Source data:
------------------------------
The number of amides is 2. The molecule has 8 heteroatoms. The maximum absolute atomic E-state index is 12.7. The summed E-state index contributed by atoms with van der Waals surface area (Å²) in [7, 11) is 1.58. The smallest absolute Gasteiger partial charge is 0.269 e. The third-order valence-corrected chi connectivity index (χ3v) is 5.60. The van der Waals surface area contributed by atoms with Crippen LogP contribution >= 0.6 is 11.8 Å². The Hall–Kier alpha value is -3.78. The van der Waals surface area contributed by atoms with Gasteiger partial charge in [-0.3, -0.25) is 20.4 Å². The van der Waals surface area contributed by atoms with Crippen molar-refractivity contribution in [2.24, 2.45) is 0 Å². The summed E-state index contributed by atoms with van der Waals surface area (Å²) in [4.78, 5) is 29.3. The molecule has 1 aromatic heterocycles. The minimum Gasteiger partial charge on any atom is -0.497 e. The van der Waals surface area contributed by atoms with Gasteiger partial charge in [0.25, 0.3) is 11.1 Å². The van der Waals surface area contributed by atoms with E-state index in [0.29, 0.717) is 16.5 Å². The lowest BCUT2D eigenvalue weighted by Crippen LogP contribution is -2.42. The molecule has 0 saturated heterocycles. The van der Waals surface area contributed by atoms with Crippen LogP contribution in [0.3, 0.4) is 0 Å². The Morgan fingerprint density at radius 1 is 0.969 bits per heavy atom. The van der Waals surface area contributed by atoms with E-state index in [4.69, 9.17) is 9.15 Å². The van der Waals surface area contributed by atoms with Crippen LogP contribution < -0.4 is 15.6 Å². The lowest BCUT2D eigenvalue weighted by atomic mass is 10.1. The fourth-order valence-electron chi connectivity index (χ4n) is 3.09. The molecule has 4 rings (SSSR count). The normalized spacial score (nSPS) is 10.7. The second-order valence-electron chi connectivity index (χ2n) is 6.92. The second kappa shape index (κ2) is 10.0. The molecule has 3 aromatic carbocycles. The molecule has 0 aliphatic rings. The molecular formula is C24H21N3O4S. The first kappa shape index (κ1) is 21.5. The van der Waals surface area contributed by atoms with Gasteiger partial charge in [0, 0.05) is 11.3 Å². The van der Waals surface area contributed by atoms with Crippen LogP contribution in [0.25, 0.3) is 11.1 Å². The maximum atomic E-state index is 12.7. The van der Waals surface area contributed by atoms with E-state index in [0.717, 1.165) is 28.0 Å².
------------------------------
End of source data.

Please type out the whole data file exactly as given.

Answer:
The number of amides is 2. The molecule has 8 heteroatoms. The maximum absolute atomic E-state index is 12.7. The summed E-state index contributed by atoms with van der Waals surface area (Å²) in [7, 11) is 1.58. The smallest absolute Gasteiger partial charge is 0.269 e. The third-order valence-corrected chi connectivity index (χ3v) is 5.60. The van der Waals surface area contributed by atoms with Crippen LogP contribution >= 0.6 is 11.8 Å². The Hall–Kier alpha value is -3.78. The van der Waals surface area contributed by atoms with Gasteiger partial charge in [-0.3, -0.25) is 20.4 Å². The van der Waals surface area contributed by atoms with Crippen molar-refractivity contribution in [2.24, 2.45) is 0 Å². The summed E-state index contributed by atoms with van der Waals surface area (Å²) in [4.78, 5) is 29.3. The molecule has 1 aromatic heterocycles. The minimum Gasteiger partial charge on any atom is -0.497 e. The van der Waals surface area contributed by atoms with Gasteiger partial charge in [0.25, 0.3) is 11.1 Å². The van der Waals surface area contributed by atoms with E-state index in [0.29, 0.717) is 16.5 Å². The lowest BCUT2D eigenvalue weighted by Crippen LogP contribution is -2.42. The molecule has 0 saturated heterocycles. The van der Waals surface area contributed by atoms with Crippen LogP contribution in [0.3, 0.4) is 0 Å². The Morgan fingerprint density at radius 1 is 0.969 bits per heavy atom. The van der Waals surface area contributed by atoms with E-state index in [4.69, 9.17) is 9.15 Å². The van der Waals surface area contributed by atoms with Crippen LogP contribution < -0.4 is 15.6 Å². The lowest BCUT2D eigenvalue weighted by atomic mass is 10.1. The fourth-order valence-electron chi connectivity index (χ4n) is 3.09. The molecule has 4 rings (SSSR count). The normalized spacial score (nSPS) is 10.7. The second-order valence-electron chi connectivity index (χ2n) is 6.92. The second kappa shape index (κ2) is 10.0. The molecule has 3 aromatic carbocycles. The molecule has 0 aliphatic rings. The molecular formula is C24H21N3O4S. The first kappa shape index (κ1) is 21.5. The van der Waals surface area contributed by atoms with Gasteiger partial charge in [0, 0.05) is 11.3 Å². The van der Waals surface area contributed by atoms with Crippen LogP contribution in [0.25, 0.3) is 11.1 Å². The maximum atomic E-state index is 12.7. The van der Waals surface area contributed by atoms with E-state index in [0.717, 1.165) is 28.0 Å².